Contemplation of their proposal, phenotype plasticity and many other interrelated issues brings up a flood of speculation, possibilities and ethical decisions for researchers, ecologists, decision makers and the lay public. As researcher Sean Lema commented in a 2008 American Scientist article on the subject of phenotype plasticity:
If the phenotypes of animals can be intimately tied to their environments what are we trying to preserve—the unique genetic composition of the animal or the unique animal in the context of its distinctive environment? Is it the same species if it is not preserved in the habitat that made it unique?
More significantly, if and when C. diabolis does become extinct, how will this momentous and dire outcome affect the web of tangled water rights and endangered species protections that radiate out from Devils Hole? If Devils Hole pupfish do cease to exist, will the ecological infrastructure constructed around them, directly and indirectly protecting so many other intertwined species, fall by the wayside to future greedy developers with their shortsighted development schemes?
As an enduring symbol of resilience, C. diabolis suggests fortitude and hope against all odds. Devils Hole serves as a portent into deep time, reminding us of Earth’s interconnectivity that binds us together through its geological processes that will continue long after our human lives cease to exist. This mysterious portal invites us to delve deep within ourselves, into the damp, dark womb of the unknown, to find divination here as ancestral shamans and their contemporaries do while traveling its endless watery passages. Devils Hole offers us a contemplative peripheral experience into a great aquifer that deserves recognition both above and below the earth’s surface as a kind of subterranean national monument that the majority of us will never be able to experience directly.
By electing to nurture and heal the land as stewards and not destroyers, we continue supporting the progressive intersubjective relationship with nonhuman nature begun by the Indigenous People of the region—the Western Shoshone, the Southern Paiute and their ancestors before them. In turn, the continued and persistent work of researchers, biologists, land management officials and common concerned citizens at Ash Meadows and Devils Hole binds us to an ecological contract begun here long ago when some mischievous child poured a gourd of tiny fish into its thermal waters. As to whether or not we choose to maintain this pact into the future, I suspect this will somehow directly affect our own evolutionary trajectory and most definitely our temporal and spiritual well-being in that we are implicitly tied to Earth’s natural systems, its rhythms and overall health just as Devils Hole is connected to some unlikely distant spot on the planet some 2,000 miles away.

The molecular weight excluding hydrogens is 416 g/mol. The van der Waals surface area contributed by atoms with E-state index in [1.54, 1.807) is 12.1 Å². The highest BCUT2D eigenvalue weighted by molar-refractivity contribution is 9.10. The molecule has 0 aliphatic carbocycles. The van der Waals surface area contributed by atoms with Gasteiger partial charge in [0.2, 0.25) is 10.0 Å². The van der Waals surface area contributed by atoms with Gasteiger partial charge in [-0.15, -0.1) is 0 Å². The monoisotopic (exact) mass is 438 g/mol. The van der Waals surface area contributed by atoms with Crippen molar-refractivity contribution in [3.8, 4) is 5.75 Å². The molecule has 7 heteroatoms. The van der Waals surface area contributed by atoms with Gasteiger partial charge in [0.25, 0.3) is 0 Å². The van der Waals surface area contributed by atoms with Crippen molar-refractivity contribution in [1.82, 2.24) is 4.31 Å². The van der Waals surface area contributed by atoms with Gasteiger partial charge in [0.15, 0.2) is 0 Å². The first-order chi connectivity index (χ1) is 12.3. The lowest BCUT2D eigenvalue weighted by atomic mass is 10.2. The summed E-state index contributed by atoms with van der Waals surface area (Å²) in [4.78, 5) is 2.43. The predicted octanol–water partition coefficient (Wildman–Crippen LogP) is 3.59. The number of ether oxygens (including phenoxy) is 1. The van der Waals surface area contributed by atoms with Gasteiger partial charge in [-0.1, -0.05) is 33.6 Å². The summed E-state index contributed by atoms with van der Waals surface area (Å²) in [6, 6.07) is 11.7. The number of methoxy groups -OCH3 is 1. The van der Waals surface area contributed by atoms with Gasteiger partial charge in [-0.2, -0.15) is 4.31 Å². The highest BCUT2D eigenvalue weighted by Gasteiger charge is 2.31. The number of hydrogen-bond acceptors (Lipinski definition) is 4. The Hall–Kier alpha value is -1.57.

Click here to read Part I of this dispatch.
I would like to thank Kevin Wilson, ecologist and manager of the National Park Service Devils Hole program for graciously providing feedback for this dispatch. KILL THE PUPFISH photo courtesy of Phil Pister’s collection.
 Norment. 131.
 Norment. 171.
 Jackson, Clay. Sin City’s “Green” Shark Reef Aquarium, FishChannel.com, 21 Jan 2010.
 Climate change puts endangered Devils Hole pupfish at risk of extinction, PHYS.ORG, 28 Aug 2014.
 For further reading see: Sean C. Lema, “The Phenotypic Plasticity of Death Valley’s Pupfish, American Scientist, Volume 96, Jan-Feb 2008.